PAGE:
But there are several questions that are often overlooked, such as who benefits from the current organisation and delivery of health care, and who should be heard in proposing and progressing changes. Hospitals have changed their focus over the years from an isolation role for infectious and communicable disease, to a greater capacity to deal with trauma and lifestyle related diseases such as neoplasms and cardiovascular disorders, and are seeking a prominent role in treating chronic conditions. Because the infrastructure exists, because it is familiar, there are pressures to use it but questions remain about how effectively and how efficiently.

    There are four different unreconciled mindsets in health care, each with different expectations and preferences. The first mindset is Community, comprising those who seek unfettered access at least personal cost and who were represented through Boards of Directors. The second mindset is Control, comprising those who seek to manage resources in some way and include politicians and bureaucrats. The third mindset is Cure, comprising those with a medical orientation based upon a biomedical model of health and individualised clinical practice. The final mindset is Care, comprising those with nursing and allied health orientations that have a team or multidisciplinary view of health care. Everyone wants a quality health care system but agreement on the personal and collective cost and differing remuneration for outputs and outcomes is where the debate begins to heat up. If we cannot agree on more then we will continue to praise the Emperor’s new cloak without recognising our naivety.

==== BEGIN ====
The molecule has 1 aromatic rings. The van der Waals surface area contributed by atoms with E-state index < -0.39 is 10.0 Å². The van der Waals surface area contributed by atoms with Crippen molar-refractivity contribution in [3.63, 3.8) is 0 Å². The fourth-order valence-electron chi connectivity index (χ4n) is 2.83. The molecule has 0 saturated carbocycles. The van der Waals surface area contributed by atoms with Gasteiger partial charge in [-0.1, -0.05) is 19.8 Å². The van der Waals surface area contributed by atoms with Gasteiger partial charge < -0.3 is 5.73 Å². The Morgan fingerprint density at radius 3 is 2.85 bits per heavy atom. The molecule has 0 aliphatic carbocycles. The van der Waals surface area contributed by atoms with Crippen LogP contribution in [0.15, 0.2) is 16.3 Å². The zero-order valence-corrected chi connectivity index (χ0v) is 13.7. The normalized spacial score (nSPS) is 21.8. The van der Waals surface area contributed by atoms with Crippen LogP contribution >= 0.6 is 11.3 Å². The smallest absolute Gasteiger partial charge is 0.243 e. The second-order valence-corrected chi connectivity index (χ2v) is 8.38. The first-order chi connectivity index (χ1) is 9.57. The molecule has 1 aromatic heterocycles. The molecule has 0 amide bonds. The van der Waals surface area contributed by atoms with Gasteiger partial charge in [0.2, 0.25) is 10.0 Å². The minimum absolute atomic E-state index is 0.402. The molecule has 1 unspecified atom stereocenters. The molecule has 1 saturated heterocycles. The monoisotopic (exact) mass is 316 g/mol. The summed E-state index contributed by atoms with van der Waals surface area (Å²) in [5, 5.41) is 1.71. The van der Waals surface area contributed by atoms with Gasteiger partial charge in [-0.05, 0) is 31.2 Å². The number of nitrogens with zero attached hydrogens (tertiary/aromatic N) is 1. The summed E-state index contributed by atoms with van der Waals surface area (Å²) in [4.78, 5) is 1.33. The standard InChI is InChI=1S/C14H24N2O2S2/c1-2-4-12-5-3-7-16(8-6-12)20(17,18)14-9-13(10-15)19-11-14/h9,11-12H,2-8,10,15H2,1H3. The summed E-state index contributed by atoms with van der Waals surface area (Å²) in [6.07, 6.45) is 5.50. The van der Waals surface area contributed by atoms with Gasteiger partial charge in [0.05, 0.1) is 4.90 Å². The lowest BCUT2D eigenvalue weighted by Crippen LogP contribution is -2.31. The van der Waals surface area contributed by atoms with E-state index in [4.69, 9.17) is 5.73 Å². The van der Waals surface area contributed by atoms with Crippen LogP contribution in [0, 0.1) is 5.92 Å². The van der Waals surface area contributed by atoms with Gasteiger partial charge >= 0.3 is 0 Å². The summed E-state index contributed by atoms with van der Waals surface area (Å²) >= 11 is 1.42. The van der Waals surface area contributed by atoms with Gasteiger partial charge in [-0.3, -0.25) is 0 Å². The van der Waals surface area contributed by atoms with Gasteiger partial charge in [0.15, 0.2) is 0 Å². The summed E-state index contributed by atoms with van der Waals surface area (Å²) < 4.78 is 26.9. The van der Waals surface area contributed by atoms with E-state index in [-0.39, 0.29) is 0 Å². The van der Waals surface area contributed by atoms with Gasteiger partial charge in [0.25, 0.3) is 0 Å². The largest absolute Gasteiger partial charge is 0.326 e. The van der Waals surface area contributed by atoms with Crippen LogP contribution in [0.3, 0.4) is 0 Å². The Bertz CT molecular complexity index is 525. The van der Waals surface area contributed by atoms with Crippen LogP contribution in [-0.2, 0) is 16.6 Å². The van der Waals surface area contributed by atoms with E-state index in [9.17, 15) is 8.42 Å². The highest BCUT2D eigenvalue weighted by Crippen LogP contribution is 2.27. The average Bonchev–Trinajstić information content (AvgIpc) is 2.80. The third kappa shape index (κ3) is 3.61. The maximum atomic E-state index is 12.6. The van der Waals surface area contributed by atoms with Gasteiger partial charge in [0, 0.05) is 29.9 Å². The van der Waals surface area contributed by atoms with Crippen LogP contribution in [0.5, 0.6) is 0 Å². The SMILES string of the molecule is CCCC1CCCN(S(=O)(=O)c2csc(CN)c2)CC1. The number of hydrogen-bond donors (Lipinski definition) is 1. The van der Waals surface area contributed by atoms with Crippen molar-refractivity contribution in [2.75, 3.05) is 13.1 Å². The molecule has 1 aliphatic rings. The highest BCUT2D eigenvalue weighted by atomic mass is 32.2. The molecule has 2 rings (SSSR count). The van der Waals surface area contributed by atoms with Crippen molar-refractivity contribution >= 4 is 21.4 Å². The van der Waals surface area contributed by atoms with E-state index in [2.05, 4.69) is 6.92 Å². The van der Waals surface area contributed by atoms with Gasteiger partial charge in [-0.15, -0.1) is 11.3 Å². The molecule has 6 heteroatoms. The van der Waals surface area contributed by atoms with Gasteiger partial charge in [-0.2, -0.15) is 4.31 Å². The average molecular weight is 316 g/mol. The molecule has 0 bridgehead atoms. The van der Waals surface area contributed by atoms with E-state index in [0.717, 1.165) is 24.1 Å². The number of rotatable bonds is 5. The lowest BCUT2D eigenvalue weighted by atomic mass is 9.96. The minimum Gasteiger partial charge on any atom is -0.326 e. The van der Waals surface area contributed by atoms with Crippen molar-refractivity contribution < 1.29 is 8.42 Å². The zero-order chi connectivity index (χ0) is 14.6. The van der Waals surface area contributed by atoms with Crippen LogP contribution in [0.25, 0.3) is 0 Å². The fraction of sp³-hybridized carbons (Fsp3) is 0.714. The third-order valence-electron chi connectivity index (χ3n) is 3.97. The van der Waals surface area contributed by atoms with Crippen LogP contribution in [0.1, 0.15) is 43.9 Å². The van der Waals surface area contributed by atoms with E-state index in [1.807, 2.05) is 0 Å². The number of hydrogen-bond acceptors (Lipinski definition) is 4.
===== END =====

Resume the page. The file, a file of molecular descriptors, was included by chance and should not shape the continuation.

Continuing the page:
3. 3


    The debate about limitations is important. Society needs to make an informed decision on the trade off between care and cost.

    In theory to maximize care, everyone would need their own personal doctor and constant check-ups, tests, etc… This is clearly too expensive. Unless you are Michael Jackson and it didn’t work out so well for him.

    This debate exists in electricity. What is an acceptable security of supply? Some people try to argue that there should never be any blackouts. The trouble is that a one in a hundred year heat wave requires significantly more capacity than a one in ten. And for almost every year you end up with a very large expensive asset not getting used.

    Final parallel is with defense. We have a big enough army/navy/airforce to deter Indonesia. Possibly big enough to stop them. But we don’t even bother thinking about trying to stop China.

  4. 4


    Having worked in hospitals, then in the healthcare industry, what surprises me most about this whole debate is the completely different attitude of both government and healthcare staff to ‘problems’.

    In most industries, ‘problems’ are solved relatively quickly because a company or person comes up with a better product to solve the ‘problem’.

    The real ‘problem’ with healthcare is that it is inflexible. It’s over regulated, dominated by guilds that threaten to walk out if their inefficient practices are ursurped. All in all – it’s like 1930’s communism in the 2000’s (apologies to the communist believers out there but I don’t think it really worked to well).